Sandwith entered the state Assembly race six days before the filing period after the previous Democrat bowed out. She wanted to ensure every district was contested by a Democrat.
However, she said, the election is not just about a difference of political opinions.
“What is at stake is sanity,” she said. “Democracy, the rule of law.”
She describes herself as “very anti-Trump.”
“The Capitol insurrection broke my heart and devastated me,” she said. She considers the Republicans who supported the insurrection “un-American,” and is deeply concerned about the rise in recalls across the country, including in Nevada and Shasta counties.
Sandwith was born in Kansas, then moved to Donner Summit in 1978, where she grew up. She has dabbled in a hodgepodge of occupations, including seasonal resort jobs; owning a restaurant, Belle Starr’s Great Food Beer; working as a chef on the Indycar circuit; and television production work covering sports.
Sandwith, who comes from a working class background, described herself as persistent and driven, an approach she’s brought to all of her experiences.
“I didn’t inherit a rice farm,” she said. “I’m just a single lady trying to be the change I want to see in the world.”
Sandwith received her bachelor’s in public health education at the University of Nevada, Reno, but never predicted that it would become as useful as it did. During the pandemic, she became an informal public information officer for her town of Loyalton, because she said that the local health department was too afraid of losing their jobs to publish case rates or share vaccine information.
Now, she opposes what she called Republican efforts to loosen safety measures like masking.
“COVID is not gone, I’ve just had it,” she said, then added, “I know it’s not popular with a lot of people and I don’t care. I will not go with public want versus scientific evidence.”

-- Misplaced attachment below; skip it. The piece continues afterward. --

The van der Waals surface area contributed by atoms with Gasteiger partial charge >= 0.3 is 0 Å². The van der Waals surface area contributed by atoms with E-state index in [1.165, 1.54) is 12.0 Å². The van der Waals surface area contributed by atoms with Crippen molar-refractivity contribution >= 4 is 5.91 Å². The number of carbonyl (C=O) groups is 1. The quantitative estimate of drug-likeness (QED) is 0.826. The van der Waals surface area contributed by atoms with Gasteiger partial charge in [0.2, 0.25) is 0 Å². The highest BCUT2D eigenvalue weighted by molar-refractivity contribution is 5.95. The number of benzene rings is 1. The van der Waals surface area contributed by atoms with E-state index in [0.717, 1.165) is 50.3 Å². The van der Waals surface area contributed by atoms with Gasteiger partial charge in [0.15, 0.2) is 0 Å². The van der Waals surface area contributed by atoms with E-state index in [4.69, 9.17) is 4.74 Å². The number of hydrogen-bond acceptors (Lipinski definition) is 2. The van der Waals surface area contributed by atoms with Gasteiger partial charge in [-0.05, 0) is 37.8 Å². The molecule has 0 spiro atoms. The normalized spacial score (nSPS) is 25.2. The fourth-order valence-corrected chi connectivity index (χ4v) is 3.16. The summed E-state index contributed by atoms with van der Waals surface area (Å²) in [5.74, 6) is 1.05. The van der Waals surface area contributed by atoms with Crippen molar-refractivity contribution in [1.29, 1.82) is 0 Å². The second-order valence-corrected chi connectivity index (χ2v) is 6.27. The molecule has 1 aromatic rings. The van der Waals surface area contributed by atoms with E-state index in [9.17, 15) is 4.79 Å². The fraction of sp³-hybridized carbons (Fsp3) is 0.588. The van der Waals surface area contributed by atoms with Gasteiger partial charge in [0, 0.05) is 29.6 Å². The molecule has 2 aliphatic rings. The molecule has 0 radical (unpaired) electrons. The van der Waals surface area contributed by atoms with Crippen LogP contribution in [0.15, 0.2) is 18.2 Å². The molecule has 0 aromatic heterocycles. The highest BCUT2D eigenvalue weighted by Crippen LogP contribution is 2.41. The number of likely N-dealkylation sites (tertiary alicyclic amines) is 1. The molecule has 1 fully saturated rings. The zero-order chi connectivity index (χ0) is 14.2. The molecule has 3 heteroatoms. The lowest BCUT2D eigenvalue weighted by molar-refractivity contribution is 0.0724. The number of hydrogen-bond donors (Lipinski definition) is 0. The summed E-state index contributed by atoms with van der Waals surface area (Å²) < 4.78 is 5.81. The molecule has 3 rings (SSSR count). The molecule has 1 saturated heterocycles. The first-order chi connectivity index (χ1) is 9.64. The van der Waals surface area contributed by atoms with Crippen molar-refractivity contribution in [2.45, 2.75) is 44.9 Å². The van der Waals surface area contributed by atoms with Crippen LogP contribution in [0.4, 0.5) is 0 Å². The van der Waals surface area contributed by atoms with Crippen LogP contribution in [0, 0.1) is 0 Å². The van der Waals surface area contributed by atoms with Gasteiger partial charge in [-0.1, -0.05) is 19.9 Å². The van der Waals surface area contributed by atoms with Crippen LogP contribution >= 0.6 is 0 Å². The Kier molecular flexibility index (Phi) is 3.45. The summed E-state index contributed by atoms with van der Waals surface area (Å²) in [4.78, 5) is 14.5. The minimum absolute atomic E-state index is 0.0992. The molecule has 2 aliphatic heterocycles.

Sandwith also supports health care for all, and criticized Dahle for voting against AB 1400, which creates a single-payer health care coverage system for California called CalCare.
However, Sandwith said that “everything that has to do with fire” is at the top of her agenda. Like with COVID-19, she said she became a self-appointed fire expert last summer, sharing emergency updates on Facebook in case people missed them.
She wants to ensure that there is an effective emergency alert network for rural areas, to “hold PG&E accountable,” and create a more cohesive, state-run approach to evacuations, which she said are often disorganized, and should be conducted by the government, not a nonprofit like the Red Cross.
Sandwith has also personally dealt with the “insurance nightmares” of living in a fire district like District 1. Her rates tripled, forcing her to remortgage her house. She said that people need a better option than the insurance provided by the California FAIR plan.
“If I get elected, I’m going to haunt the commissioner’s house until they do something about this FAIR plan,” she said, citing the high rates charged by insurance companies to those covered under the plan.
Sandwith thinks these shared concerns may be the only thing transcending the district’s political divides.
“It’s the largest geographical district in the state,” she said. “But we all have this one horrible thing in common, which is wildfire.”
Frustrated with the fire problem in her community and feeling that no one was listening, Kelly Tanner decided she had no choice but to run for state Assembly.